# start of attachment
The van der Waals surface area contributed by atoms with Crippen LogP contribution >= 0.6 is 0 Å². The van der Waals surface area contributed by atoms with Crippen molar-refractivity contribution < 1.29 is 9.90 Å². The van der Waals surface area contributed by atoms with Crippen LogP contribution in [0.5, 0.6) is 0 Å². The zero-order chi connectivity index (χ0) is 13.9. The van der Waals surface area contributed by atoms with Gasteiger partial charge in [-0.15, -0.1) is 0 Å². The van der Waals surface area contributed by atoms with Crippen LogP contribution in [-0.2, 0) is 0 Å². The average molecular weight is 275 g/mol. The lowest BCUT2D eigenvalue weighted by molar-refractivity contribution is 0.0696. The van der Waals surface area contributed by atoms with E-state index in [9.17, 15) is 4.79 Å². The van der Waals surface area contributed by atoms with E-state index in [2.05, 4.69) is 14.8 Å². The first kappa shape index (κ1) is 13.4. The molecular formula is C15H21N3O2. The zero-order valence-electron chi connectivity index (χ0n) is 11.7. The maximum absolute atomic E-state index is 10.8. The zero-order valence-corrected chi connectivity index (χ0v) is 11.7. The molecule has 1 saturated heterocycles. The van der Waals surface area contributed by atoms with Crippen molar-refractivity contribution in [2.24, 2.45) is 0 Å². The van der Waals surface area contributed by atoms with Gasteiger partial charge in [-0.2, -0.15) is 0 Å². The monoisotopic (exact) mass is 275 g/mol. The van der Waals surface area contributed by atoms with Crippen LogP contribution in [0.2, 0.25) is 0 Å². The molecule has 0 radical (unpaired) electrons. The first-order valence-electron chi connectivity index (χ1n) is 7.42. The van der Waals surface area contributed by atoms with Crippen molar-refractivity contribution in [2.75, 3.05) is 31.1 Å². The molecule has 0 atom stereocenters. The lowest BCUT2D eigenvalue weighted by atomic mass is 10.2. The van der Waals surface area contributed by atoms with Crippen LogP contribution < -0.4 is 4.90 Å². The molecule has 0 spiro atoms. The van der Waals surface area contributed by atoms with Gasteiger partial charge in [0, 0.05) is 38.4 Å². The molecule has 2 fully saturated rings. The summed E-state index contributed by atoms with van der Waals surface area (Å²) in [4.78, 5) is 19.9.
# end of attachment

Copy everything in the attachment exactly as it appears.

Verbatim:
The van der Waals surface area contributed by atoms with Crippen LogP contribution >= 0.6 is 0 Å². The van der Waals surface area contributed by atoms with Crippen molar-refractivity contribution < 1.29 is 9.90 Å². The van der Waals surface area contributed by atoms with Crippen LogP contribution in [0.5, 0.6) is 0 Å². The zero-order chi connectivity index (χ0) is 13.9. The van der Waals surface area contributed by atoms with Gasteiger partial charge in [-0.15, -0.1) is 0 Å². The van der Waals surface area contributed by atoms with Crippen LogP contribution in [-0.2, 0) is 0 Å². The average molecular weight is 275 g/mol. The lowest BCUT2D eigenvalue weighted by molar-refractivity contribution is 0.0696. The van der Waals surface area contributed by atoms with E-state index in [9.17, 15) is 4.79 Å². The van der Waals surface area contributed by atoms with E-state index in [2.05, 4.69) is 14.8 Å². The first kappa shape index (κ1) is 13.4. The molecular formula is C15H21N3O2. The zero-order valence-electron chi connectivity index (χ0n) is 11.7. The maximum absolute atomic E-state index is 10.8. The zero-order valence-corrected chi connectivity index (χ0v) is 11.7. The molecule has 1 saturated heterocycles. The van der Waals surface area contributed by atoms with Crippen molar-refractivity contribution in [2.24, 2.45) is 0 Å². The van der Waals surface area contributed by atoms with Gasteiger partial charge in [-0.2, -0.15) is 0 Å². The monoisotopic (exact) mass is 275 g/mol. The van der Waals surface area contributed by atoms with Crippen LogP contribution in [0.2, 0.25) is 0 Å². The molecule has 0 radical (unpaired) electrons. The first-order valence-electron chi connectivity index (χ1n) is 7.42. The van der Waals surface area contributed by atoms with Crippen molar-refractivity contribution in [2.75, 3.05) is 31.1 Å². The molecule has 0 atom stereocenters. The lowest BCUT2D eigenvalue weighted by atomic mass is 10.2. The van der Waals surface area contributed by atoms with Crippen LogP contribution < -0.4 is 4.90 Å². The molecule has 0 spiro atoms. The van der Waals surface area contributed by atoms with Gasteiger partial charge in [0, 0.05) is 38.4 Å². The molecule has 2 fully saturated rings. The summed E-state index contributed by atoms with van der Waals surface area (Å²) in [4.78, 5) is 19.9.